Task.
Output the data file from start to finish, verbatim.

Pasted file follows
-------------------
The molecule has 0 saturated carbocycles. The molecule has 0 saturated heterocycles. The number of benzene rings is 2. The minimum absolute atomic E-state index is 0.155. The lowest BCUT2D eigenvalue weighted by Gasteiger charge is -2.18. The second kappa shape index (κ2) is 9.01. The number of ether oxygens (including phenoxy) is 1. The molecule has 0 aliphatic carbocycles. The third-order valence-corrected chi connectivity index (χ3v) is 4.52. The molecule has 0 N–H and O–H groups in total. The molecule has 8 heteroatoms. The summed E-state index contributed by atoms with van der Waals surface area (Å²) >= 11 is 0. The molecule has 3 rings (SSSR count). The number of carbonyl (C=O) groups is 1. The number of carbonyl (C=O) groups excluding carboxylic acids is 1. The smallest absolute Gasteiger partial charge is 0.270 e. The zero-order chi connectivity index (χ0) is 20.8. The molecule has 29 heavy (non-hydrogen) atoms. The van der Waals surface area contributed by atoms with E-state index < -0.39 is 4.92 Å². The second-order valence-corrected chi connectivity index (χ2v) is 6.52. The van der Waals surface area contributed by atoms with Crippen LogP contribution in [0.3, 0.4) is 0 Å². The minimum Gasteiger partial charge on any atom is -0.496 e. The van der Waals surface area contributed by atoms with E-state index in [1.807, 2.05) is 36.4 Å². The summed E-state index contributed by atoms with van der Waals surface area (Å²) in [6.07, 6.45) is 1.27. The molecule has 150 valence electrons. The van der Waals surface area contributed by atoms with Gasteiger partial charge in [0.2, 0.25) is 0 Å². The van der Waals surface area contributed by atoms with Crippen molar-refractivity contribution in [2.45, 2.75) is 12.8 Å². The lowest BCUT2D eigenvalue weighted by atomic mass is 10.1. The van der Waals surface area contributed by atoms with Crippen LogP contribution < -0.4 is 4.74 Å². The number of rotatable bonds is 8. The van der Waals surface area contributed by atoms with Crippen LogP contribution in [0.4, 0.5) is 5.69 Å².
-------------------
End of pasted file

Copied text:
The molecule has 0 saturated carbocycles. The molecule has 0 saturated heterocycles. The number of benzene rings is 2. The minimum absolute atomic E-state index is 0.155. The lowest BCUT2D eigenvalue weighted by Gasteiger charge is -2.18. The second kappa shape index (κ2) is 9.01. The number of ether oxygens (including phenoxy) is 1. The molecule has 0 aliphatic carbocycles. The third-order valence-corrected chi connectivity index (χ3v) is 4.52. The molecule has 0 N–H and O–H groups in total. The molecule has 8 heteroatoms. The summed E-state index contributed by atoms with van der Waals surface area (Å²) >= 11 is 0. The molecule has 3 rings (SSSR count). The number of carbonyl (C=O) groups is 1. The number of carbonyl (C=O) groups excluding carboxylic acids is 1. The smallest absolute Gasteiger partial charge is 0.270 e. The zero-order chi connectivity index (χ0) is 20.8. The molecule has 29 heavy (non-hydrogen) atoms. The van der Waals surface area contributed by atoms with E-state index < -0.39 is 4.92 Å². The second-order valence-corrected chi connectivity index (χ2v) is 6.52. The van der Waals surface area contributed by atoms with Crippen LogP contribution in [0.3, 0.4) is 0 Å². The minimum Gasteiger partial charge on any atom is -0.496 e. The van der Waals surface area contributed by atoms with E-state index in [1.807, 2.05) is 36.4 Å². The summed E-state index contributed by atoms with van der Waals surface area (Å²) in [6.07, 6.45) is 1.27. The molecule has 150 valence electrons. The van der Waals surface area contributed by atoms with Gasteiger partial charge in [0.2, 0.25) is 0 Å². The van der Waals surface area contributed by atoms with Crippen molar-refractivity contribution in [2.45, 2.75) is 12.8 Å². The lowest BCUT2D eigenvalue weighted by atomic mass is 10.1. The van der Waals surface area contributed by atoms with Crippen LogP contribution < -0.4 is 4.74 Å². The number of rotatable bonds is 8. The van der Waals surface area contributed by atoms with Crippen LogP contribution in [0.4, 0.5) is 5.69 Å².